Defamation solicitors at Taylor Hampton explain the development of the new “serious harm” requirement under the Defamation Act 2013, which arose from the firm’s involvement in the landmark Thornton v Telegraph Media Group case.
The first step in suing for defamation is establishing that the statement was defamatory.
There is no single definition of what is meant by “defamatory”. Prior to the Defamation Act 2013 coming into force in January 2014, the answer was to be found wholly in case law.
The Thornton “threshold”
In Thornton v Telegraph Media Group Ltd  EWHC 1414 (QB), a review of Dr Thornton’s book accused her of the practice of “copy approval” in interviews, a practice disapproved of by journalists, and of dishonestly claiming that she had carried out an interview as part of her research.
Tugendhat J endorsed the submission that whatever definition of “defamatory” is adopted, the words complained of must pass a “threshold of seriousness, so as to exclude trivial claims”. Building on the House of Lords decision in Sim v Stretch (1936) 52 TLR 669, the Judge held that the publication must substantially affect in an adverse manner the attitude of other people towards the Claimant, or have a tendency so to do. Dr Thornton succeeded both in relation to her libel and malicious falsehood claims.
A “real and substantial” tort
Trivial cases will be struck out on the basis of abuse of process if there is very little at stake. The Court of Appeal in Jameel (Yousef) v Dow Jones & Co Inc  EWCA Civ 75 established that there needs to be a real and substantial tort within the jurisdiction for a defamation claim to be made. The term “Jameel abuse” is used, for instance, in cases where very low publication has taken place or where the claimant has already achieved vindication by other means.
“Serious harm” under the Defamation Act 2013
The Defamation Act 2013 sets out a new statutory threshold for determining whether or not a statement is defamatory. Section 1 provides that a statement is not defamatory unless its publication “has caused or is likely to cause serious harm to the reputation of the claimant”.
Section 1 builds upon existing case law on what is sufficient to establish that a statement is defamatory. The provision is intended to raise the bar for bringing defamation claims. The extent to which it does so turns largely on how “likely” is interpreted by the courts.
The term “likely”, the Explanatory Notes to the Act state, covers situations where the harm has not yet occurred at the time the action for defamation is commenced. Whether this refers to the possibility of some future event occurring or the nature of the statement as one that is likely to cause serious harm to the reputation of the claimant is unclear on the face of the legislation. In light of the Government’s express rejection of the Thornton “tendency” test, the latter interpretation seems unlikely.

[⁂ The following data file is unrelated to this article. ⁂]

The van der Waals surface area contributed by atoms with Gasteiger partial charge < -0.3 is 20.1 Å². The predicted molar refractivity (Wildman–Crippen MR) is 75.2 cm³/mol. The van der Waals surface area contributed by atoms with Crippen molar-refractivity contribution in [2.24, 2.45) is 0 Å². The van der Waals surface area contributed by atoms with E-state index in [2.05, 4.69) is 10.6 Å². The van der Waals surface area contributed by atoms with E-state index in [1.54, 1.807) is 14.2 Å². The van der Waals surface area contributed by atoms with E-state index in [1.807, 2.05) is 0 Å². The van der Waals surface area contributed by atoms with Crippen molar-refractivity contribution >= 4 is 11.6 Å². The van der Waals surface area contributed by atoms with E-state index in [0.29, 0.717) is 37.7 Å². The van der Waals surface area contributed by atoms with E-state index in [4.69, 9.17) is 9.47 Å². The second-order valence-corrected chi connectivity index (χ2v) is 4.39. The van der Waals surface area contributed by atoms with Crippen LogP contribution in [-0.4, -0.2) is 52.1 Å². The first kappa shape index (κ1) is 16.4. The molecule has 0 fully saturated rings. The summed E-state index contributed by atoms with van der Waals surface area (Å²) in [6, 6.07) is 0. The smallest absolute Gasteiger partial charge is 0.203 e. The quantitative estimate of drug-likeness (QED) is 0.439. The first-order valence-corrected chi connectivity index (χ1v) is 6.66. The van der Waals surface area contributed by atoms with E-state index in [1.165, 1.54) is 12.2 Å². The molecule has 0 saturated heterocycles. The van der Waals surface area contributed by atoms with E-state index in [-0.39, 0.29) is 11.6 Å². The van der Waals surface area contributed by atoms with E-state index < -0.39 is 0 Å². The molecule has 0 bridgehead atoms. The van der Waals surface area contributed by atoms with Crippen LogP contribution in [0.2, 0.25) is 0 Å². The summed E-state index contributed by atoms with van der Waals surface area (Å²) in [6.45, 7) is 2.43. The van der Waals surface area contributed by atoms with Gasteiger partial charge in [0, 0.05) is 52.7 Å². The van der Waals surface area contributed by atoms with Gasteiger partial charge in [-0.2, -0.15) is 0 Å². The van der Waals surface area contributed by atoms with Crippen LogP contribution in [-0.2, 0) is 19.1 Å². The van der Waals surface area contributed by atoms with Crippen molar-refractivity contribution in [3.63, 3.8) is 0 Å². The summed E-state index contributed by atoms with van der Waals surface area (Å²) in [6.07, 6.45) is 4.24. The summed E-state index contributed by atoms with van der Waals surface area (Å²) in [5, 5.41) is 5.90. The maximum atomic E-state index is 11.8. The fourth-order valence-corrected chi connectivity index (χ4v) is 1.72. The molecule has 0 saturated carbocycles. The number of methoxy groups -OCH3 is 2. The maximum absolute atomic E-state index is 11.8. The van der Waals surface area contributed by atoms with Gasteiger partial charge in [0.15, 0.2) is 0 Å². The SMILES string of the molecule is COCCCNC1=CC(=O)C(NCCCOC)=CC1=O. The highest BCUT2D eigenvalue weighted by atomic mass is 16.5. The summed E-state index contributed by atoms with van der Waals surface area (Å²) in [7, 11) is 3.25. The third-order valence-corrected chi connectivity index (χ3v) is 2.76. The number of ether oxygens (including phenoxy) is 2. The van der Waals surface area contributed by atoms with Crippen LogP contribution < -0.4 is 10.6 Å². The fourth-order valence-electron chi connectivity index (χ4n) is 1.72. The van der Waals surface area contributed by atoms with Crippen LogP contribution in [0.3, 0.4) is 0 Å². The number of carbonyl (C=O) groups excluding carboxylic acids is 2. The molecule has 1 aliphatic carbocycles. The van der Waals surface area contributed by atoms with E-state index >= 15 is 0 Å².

Concerns were expressed during the passing of the bill that the provision would lead to an increase in costs as evidence would have to be introduced on the question of whether a statement is defamatory.
Such a front-loading of cost has been said to be justified as a means of ensuring that only cases involving serious harm proceed to trial.
Cooke v MGN Ltd
In August 2014, the first decision on the new serious harm test was handed down by Bean J,  EWHC 2831 (QB). The Sunday Mirror published an article suggesting that the Claimants, a housing association, had significantly benefited from the misery of occupants, most of whom were on benefits, living in properties said to be in a state of disrepair. Following correspondence between solicitors, the Sunday Mirror published an apology on page 2 of the following edition, although the apology was not agreed between the parties.
Finding that the publication had not caused serious harm to the Claimants’ reputation, the Judge considered “likelihood” and held that the date at which one looks backwards (to see whether substantial harm has been caused) or forwards (to see whether substantial harm is likely to be caused) was the date on which the claim was issued.
Significant importance was attached to the apology. It had been sufficient, the Judge held, to eradicate or at least minimise any unfavourable impression created by the original article in the mind of the hypothetical reasonable reader who read both. As for those who had not read the apology, the Judge noted that the apology was now far more accessible on internet searches than the original and that only somebody actively trying to find the original article would come across it. The article therefore was not one which was “likely to cause serious harm” to the Claimants’ reputations.
“Serious” was held to be an ordinary word in common usage. The Judge refused to accept that in every case evidence would have to be required to satisfy the serious harm test. Some statements were so obviously likely to cause serious harm to a person’s reputation that likelihood could be inferred (such as allegations of terrorism or paedophilia).
What to take away from Cooke
Unless Cooke is overturned by the Court of Appeal (Bean J granted permission to appeal on 26 September 2014), the moment at which the serious harm test is to be assessed is at the issue of proceedings (as opposed to the moment of publication). In his subsequent decision on costs, Bean J awarded the claimants their costs up to and including the publication of the apology by the Defendants, saying that it was “entirely reasonable in the present case for the Claimants to consult lawyers and for them to write as they did and to expect the prompt publication of an apology and the payment of such costs as were reasonably incurred in attaining that apology”. Costs were awarded to the Defendants from that point onwards.
If you feel that have any questions on the new “serious harm” threshold, please contact our defamation solicitors at Taylor Hamptons Solicitors on 020 7353 1238.